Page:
I am the Perkins-Cotsen Postdoctoral Fellow in the Society of Fellows in the Liberal Arts and a Lecturer in History at Princeton University. I received my Ph.D. in History from Rutgers University, and a BA and MA from the University of Alabama. I am a cultural historian of medieval and early modern Europe with broad research interests in the history of medicine and science, the history of gender and the body, and the history of material texts. In my research and teaching, I am particularly interested in tracing how elite or learned cultures of medical and scientific knowledge are conveyed to ‘ordinary’ people through non-elite media, and in turn, how access to this knowledge brought about cultural change. I am currently at work on my first book, based on my dissertation, titled How To: Reading Medicine and Science in England, 1400–1600. I compare over 150 vernacular medieval ‘how-to’ manuscripts with over 250 printed ‘how-to’ books to demonstrate that engagement with popular medical and scientific books transformed how ordinary English people understood the possibilities of knowledge itself.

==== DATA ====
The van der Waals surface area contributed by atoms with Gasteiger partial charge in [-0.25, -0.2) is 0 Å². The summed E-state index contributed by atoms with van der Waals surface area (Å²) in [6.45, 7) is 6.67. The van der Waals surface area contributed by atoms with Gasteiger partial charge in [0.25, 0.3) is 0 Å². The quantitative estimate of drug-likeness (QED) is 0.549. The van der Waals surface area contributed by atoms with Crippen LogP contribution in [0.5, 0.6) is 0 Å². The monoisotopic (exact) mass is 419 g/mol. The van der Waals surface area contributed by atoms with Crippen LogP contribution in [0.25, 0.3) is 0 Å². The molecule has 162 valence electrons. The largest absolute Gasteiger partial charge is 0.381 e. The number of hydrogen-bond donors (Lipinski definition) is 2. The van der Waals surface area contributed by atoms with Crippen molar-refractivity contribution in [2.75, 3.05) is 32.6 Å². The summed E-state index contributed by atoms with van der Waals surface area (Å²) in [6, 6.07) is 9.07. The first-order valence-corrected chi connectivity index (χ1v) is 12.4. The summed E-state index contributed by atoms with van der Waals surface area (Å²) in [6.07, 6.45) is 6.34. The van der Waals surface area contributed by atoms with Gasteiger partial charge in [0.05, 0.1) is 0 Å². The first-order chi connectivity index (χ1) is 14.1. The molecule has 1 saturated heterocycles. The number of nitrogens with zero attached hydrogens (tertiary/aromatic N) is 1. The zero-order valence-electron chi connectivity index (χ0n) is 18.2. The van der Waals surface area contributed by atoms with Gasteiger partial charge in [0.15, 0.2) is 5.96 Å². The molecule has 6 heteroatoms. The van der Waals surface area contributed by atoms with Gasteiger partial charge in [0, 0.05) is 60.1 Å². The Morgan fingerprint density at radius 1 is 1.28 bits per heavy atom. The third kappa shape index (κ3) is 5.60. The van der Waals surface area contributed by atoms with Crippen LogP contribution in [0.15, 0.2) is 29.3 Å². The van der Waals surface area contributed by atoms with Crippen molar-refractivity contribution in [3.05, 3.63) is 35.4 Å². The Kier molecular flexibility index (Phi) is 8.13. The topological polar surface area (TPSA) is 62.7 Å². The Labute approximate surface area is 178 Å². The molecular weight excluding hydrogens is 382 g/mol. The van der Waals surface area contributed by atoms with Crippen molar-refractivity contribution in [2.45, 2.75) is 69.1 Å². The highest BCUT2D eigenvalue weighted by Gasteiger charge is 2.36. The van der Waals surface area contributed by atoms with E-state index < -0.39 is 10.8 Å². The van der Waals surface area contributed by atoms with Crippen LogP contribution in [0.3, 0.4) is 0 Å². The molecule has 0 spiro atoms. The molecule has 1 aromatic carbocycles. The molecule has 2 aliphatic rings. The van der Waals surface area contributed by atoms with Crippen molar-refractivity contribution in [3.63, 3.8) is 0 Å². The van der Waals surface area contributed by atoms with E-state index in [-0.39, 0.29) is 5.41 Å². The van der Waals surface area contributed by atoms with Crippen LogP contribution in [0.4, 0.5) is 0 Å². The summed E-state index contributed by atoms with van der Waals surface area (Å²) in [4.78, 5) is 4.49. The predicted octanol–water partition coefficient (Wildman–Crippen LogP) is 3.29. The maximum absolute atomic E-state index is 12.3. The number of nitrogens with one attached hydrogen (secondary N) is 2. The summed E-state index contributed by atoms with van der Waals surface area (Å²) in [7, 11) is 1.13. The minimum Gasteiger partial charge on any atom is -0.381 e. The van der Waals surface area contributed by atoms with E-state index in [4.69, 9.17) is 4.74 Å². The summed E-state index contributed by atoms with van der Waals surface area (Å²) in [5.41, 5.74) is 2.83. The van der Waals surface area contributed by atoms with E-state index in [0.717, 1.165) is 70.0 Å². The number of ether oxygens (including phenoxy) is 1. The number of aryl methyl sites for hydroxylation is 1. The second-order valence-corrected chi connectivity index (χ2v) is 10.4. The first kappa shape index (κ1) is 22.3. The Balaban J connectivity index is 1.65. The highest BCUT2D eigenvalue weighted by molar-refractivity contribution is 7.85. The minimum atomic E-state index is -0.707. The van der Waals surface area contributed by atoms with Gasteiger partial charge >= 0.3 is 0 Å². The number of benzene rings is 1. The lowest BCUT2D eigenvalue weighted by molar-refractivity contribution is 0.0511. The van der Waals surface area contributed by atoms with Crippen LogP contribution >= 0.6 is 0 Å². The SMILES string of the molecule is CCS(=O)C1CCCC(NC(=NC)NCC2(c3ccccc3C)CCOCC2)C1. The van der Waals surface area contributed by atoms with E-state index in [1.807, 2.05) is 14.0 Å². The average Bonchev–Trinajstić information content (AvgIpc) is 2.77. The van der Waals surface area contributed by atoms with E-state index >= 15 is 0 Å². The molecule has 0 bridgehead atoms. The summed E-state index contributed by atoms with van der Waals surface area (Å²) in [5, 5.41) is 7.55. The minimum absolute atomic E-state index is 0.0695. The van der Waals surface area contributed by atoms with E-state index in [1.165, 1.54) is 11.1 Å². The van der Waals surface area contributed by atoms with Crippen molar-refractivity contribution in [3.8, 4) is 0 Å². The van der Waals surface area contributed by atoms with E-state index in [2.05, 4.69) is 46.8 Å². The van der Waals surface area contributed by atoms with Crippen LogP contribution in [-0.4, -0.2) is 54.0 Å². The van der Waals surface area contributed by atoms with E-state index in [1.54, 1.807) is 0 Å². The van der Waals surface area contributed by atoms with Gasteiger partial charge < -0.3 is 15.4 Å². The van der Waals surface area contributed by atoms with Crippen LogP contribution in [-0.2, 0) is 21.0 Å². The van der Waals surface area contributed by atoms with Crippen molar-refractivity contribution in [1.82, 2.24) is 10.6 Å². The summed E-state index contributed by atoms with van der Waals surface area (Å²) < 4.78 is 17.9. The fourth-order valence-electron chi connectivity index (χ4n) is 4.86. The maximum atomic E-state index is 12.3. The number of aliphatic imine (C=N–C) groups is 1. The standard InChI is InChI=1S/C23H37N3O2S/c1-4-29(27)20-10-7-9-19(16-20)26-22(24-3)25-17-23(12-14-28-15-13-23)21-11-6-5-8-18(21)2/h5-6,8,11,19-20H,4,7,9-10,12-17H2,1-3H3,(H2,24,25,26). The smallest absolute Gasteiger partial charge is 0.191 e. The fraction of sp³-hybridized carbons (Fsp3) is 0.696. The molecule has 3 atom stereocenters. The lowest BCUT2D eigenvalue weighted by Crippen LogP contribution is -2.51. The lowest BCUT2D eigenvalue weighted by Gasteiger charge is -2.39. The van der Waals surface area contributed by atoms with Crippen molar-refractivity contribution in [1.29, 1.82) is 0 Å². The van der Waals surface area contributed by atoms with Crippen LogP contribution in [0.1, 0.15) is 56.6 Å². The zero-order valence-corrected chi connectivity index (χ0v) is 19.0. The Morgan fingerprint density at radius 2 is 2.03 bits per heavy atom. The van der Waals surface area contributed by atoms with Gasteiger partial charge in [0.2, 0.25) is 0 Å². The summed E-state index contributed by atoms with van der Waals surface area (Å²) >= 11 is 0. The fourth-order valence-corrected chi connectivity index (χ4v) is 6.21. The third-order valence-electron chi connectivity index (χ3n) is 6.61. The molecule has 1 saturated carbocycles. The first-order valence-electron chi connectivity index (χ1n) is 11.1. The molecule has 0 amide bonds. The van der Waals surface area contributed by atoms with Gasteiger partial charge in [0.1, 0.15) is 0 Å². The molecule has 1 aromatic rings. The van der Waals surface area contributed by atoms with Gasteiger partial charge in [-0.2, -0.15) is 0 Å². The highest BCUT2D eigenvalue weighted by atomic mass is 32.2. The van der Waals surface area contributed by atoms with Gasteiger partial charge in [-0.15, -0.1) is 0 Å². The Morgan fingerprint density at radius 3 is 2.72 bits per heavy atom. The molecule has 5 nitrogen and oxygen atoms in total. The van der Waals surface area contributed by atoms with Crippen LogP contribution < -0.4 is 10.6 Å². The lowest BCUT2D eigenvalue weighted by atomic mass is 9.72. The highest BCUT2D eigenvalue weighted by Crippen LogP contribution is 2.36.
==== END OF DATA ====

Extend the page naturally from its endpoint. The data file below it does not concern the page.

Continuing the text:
I’ve published or have scholarly articles forthcoming in the Journal of British Studies and in Social History of Medicine. I’ve also written about a little known early modern epidemic and about lessons to be learned from pre-modern reproductive medicine in the Washington Post. I am a longtime contributor and editorial team member for the scholarly blog, The Recipes Project, where I’ve written on perpetual prognostications, reproductive medical recipes, and playful magic in medieval recipe books. My research has been supported by the American Council of Learned Societies, the Richard III Society and the Medieval Academy of America, the Folger Shakespeare Library, and the Rare Books School at the University of Virginia.